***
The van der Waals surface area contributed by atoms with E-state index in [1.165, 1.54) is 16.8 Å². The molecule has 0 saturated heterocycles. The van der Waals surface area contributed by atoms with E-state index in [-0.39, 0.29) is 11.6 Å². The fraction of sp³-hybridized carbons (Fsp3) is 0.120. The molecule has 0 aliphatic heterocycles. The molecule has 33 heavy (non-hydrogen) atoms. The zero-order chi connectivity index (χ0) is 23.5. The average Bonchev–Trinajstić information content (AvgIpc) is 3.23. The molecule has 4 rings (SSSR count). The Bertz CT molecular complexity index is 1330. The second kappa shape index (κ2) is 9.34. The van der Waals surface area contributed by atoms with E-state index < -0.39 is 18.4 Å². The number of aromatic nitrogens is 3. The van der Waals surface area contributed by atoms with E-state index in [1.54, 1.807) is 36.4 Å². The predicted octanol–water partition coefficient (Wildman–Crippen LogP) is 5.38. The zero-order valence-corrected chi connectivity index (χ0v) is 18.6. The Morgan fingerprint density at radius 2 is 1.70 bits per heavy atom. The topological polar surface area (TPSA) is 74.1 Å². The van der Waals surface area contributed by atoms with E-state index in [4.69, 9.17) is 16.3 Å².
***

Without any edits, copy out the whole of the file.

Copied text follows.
The van der Waals surface area contributed by atoms with E-state index in [1.165, 1.54) is 16.8 Å². The molecule has 0 saturated heterocycles. The van der Waals surface area contributed by atoms with E-state index in [-0.39, 0.29) is 11.6 Å². The fraction of sp³-hybridized carbons (Fsp3) is 0.120. The molecule has 0 aliphatic heterocycles. The molecule has 33 heavy (non-hydrogen) atoms. The zero-order chi connectivity index (χ0) is 23.5. The average Bonchev–Trinajstić information content (AvgIpc) is 3.23. The molecule has 4 rings (SSSR count). The Bertz CT molecular complexity index is 1330. The second kappa shape index (κ2) is 9.34. The van der Waals surface area contributed by atoms with E-state index < -0.39 is 18.4 Å². The number of aromatic nitrogens is 3. The van der Waals surface area contributed by atoms with E-state index in [1.54, 1.807) is 36.4 Å². The predicted octanol–water partition coefficient (Wildman–Crippen LogP) is 5.38. The zero-order valence-corrected chi connectivity index (χ0v) is 18.6. The Morgan fingerprint density at radius 2 is 1.70 bits per heavy atom. The topological polar surface area (TPSA) is 74.1 Å². The van der Waals surface area contributed by atoms with E-state index in [4.69, 9.17) is 16.3 Å².